Contrast in “Days of Obligation”
Acclaimed American author Richard Rodriquez’s autobiography “Days of Obligation” conveys that his feelings for both Mexico and the United States can be expressed through contrasts. Rodriquez uses pathos, tropes, and schemes to articulate his feelings. His purpose for writing about the contrasts between Mexico and California is to help readers understand the differences that affected his life. Rodriguez’s relationship with his literate audience is personal, since he is opening about his personal life and his views on it.
In the passage, Rodriguez’s use of pathos is evident in many places. In the first paragraph alone he uses it when he states that “Mexico play the tragic part; California plays the role of America’s wild child.” From this compassion of the two places, Rodriguez’s feelings of each place can be seen. He views Mexico as a place of sadness and suffering, while California is seen as the place of freedom and adventure he so desperately wants. His views on Mexico are also relayed using pathos when he points out that “Mexico knew tragedy. My Mexican father…believed…that life will break your heart; that death finally is the vantage point from which a life must be seen.” Although he portrays Mexico as such a tragic place, Rodriguez later states that he does not see California as a much better place because “California is such a sad place, really – a state where children run away from parents, a state of pale beer, and young old women, and divorced husbands living alone in condos. “ Rodriguez persuades us to believe that California is a place that although not tragic, is still quite a sad and lonely place to live.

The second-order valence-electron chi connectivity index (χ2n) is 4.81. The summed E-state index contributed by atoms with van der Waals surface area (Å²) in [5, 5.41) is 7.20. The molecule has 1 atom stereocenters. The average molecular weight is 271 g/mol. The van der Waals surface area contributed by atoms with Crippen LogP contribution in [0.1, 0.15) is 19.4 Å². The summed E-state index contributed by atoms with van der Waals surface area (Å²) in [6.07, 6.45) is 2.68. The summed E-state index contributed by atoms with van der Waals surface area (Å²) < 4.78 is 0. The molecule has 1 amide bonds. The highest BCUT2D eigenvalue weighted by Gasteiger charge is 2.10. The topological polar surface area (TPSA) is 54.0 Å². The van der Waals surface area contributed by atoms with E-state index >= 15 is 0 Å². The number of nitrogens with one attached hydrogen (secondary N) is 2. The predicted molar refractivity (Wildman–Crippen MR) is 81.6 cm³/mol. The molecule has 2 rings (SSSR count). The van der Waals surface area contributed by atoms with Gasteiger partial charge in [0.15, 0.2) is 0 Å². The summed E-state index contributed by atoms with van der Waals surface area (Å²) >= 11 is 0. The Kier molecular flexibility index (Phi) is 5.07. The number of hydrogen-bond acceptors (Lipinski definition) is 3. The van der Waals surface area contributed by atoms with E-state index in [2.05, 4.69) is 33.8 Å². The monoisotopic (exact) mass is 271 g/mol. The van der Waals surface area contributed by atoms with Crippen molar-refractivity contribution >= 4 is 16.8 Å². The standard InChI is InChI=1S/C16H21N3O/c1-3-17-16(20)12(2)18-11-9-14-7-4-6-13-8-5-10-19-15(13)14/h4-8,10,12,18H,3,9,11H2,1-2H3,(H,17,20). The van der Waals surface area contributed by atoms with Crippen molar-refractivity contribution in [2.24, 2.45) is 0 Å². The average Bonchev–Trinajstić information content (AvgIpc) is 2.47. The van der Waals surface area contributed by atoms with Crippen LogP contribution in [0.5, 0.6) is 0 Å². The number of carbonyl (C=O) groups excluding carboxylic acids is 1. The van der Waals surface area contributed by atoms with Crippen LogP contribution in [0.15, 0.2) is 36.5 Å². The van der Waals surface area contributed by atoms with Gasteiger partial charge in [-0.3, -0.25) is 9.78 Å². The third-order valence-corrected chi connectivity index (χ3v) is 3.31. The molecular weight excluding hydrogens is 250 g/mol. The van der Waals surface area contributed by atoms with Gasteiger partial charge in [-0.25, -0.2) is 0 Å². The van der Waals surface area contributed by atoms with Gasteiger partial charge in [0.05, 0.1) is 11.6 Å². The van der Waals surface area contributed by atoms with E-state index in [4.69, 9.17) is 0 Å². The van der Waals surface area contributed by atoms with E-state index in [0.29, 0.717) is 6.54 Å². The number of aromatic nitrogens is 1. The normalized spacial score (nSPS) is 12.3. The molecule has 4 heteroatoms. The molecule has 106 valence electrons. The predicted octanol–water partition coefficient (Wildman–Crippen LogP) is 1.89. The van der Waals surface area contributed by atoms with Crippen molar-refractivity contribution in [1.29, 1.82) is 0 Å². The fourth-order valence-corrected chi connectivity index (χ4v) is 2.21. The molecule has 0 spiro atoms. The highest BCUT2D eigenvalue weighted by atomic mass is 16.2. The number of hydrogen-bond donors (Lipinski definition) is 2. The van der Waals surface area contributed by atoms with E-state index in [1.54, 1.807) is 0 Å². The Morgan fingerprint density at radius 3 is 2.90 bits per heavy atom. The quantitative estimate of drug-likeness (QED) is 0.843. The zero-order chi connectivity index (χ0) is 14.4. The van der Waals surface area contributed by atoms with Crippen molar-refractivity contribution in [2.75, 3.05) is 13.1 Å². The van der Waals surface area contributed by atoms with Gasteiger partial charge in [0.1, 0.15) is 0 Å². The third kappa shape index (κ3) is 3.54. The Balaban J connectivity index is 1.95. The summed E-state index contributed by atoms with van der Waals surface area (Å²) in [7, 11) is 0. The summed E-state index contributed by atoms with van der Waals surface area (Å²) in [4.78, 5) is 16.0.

Rodriquez also has traces of schemes in the passage. Two schemes present include on of omission and one of repetition. Polysyndeton, which is a scheme of omission and the deliberate us of many conjunctions, can be seen in the ninth paragraph, when Rodriquez testifies that in California you can “change your...
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